Centenary Homes Limited v (1) Jon Howard Gershinson and (2) Victoria Claire Liddell (2017)

Receivers appointed by a bank over a defaulting borrower's property frequently achieve settlement of the outstanding debt (in full or in part) by exercising their power to sell the property. The borrower loses control of the property and is unlikely to have any input in the sale process. What then is the position if the borrower considers that the receivers' sale strategy was not the best option and that they have sold the property for less than the market value? The recent case of Centenary Homes Limited v (1) Jon Howard Gershinson and (2) Victoria Claire Liddell provides a useful recap of the duties of receivers and highlights the relatively high threshold faced by a disgruntled borrower seeking to bring a claim against receivers.

The borrower, Centenary Homes Limited, defaulted on a loan secured against several properties, including a property known as Warne Court, which comprised a number of residential flats. The bank appointed receivers, who sold Warne Court as a single block for £3.25m. Together with sales of several other properties, sufficient funds were realised to discharge the debt owed to the bank in full and the receivers' appointment ended. The borrower subsequently brought a claim against the receivers alleging that they had acted in breach of their duties, including a duty to take reasonable steps to obtain the best price reasonably obtainable. The focus of the borrower's claim was that the receivers should not have sold Warne Court as a block for £3.25m but should have sold the flats individually. The borrower contended that the combined market value for the flats based on individual sales was £3.885m. The receivers' evidence put before the Court outlined the consideration that was given by them to the alternative options of selling Warne Court as a block or selling the flats individually. A sale as a block was considered preferable due to factors including the extended period of time that it would take to market and achieve sales of individual flats and the risk that market conditions could worsen over an extended disposal period.

The receivers successfully applied for summary judgment and strike out of the claim. In reaching a decision, Master Thornett, considered existing case-law addressing the duties owed by receivers, which has established that:

a) A receiver is the agent of the borrower and not the bank;

b) The relationship and duties owed by the receiver are equitable only and not contractual;

c) A receiver's primary duty is to realise the security in the best interests of the bank;

d) A receiver has only a secondary duty to the borrower to exercise care to avoid preventable loss and is only required to protect the interests of the borrower where doing so is consistent with the primary duty to realise the security;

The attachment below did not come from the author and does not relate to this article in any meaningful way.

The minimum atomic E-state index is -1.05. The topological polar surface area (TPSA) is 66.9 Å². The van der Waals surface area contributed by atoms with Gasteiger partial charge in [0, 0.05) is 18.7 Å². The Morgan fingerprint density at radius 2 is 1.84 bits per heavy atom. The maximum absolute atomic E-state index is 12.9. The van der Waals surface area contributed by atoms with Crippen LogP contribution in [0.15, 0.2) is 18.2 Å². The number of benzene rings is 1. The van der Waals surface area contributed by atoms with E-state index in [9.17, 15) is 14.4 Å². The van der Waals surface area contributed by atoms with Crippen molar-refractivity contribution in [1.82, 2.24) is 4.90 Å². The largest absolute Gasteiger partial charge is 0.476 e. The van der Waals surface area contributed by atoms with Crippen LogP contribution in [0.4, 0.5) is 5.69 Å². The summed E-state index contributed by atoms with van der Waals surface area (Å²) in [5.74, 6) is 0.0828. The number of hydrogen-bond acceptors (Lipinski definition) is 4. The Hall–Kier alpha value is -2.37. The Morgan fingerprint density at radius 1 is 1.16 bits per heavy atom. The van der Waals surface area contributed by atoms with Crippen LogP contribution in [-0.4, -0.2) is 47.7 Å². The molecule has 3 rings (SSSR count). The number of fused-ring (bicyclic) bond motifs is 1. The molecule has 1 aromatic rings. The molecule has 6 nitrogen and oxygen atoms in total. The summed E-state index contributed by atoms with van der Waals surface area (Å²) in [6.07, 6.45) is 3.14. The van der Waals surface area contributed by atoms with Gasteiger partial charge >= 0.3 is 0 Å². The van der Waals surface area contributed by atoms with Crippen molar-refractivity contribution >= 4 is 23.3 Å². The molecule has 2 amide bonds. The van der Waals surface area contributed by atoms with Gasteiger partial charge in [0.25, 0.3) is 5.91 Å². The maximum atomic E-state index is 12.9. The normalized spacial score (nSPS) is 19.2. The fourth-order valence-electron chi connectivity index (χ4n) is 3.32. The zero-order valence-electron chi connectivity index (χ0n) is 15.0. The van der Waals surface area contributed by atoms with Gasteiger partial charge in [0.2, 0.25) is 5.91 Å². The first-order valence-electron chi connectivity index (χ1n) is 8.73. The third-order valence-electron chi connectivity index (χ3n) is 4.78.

e) A receiver is free to sell a property in the condition it is in;

f) In exercising a power of sale, a receiver will owe a duty to the borrower to take reasonable care to obtain the best price reasonably obtainable at the time of sale and to exercise his powers in good faith and for a proper purpose; and

g) Receivers are afforded a wide margin of professional discretion and flexibility in carrying out their role.

On the basis of the established position, the Master concluded that in bringing its claim the borrower would needed to identify as part of its case from the outset (i) what specific duty or duties are relied upon which can run collaterally and without conflict to the duties owed to the bank and (ii) the facts relied upon as establishing a breach of the duties. He considered that it is not enough to simply identify alternative strategies or decisions the receivers might have made in general terms and then, because they might have been more to the advantage of the borrower, treat those alternatives as defining a duty to the borrower and constituting evidence of breach of that duty. The Master was not satisfied that the borrower had available genuine expert opinion that could sufficiently establish a breach of duty rather than to proffer a counter-strategy and did not consider that the borrower's arguments would become any stronger with the wider evidence that might be available at trial. The receivers had to reach professional decisions to protect and realise the security, which they did having given consideration to the alternative options. The Master therefore struck out the borrower's claim.

This decision will give comfort to receivers that courts continue to recognise that the primary duty of receivers is to realise the security to recover the secured debt and that they should be afforded a wide margin of professional judgment in carrying out their functions. Speculative claims by disgruntled borrowers are at risk of being struck out at a preliminary stage. Receivers should, however, ensure that in reaching decisions as to strategy they give appropriate consideration to the options available and document the reasons for their decisions.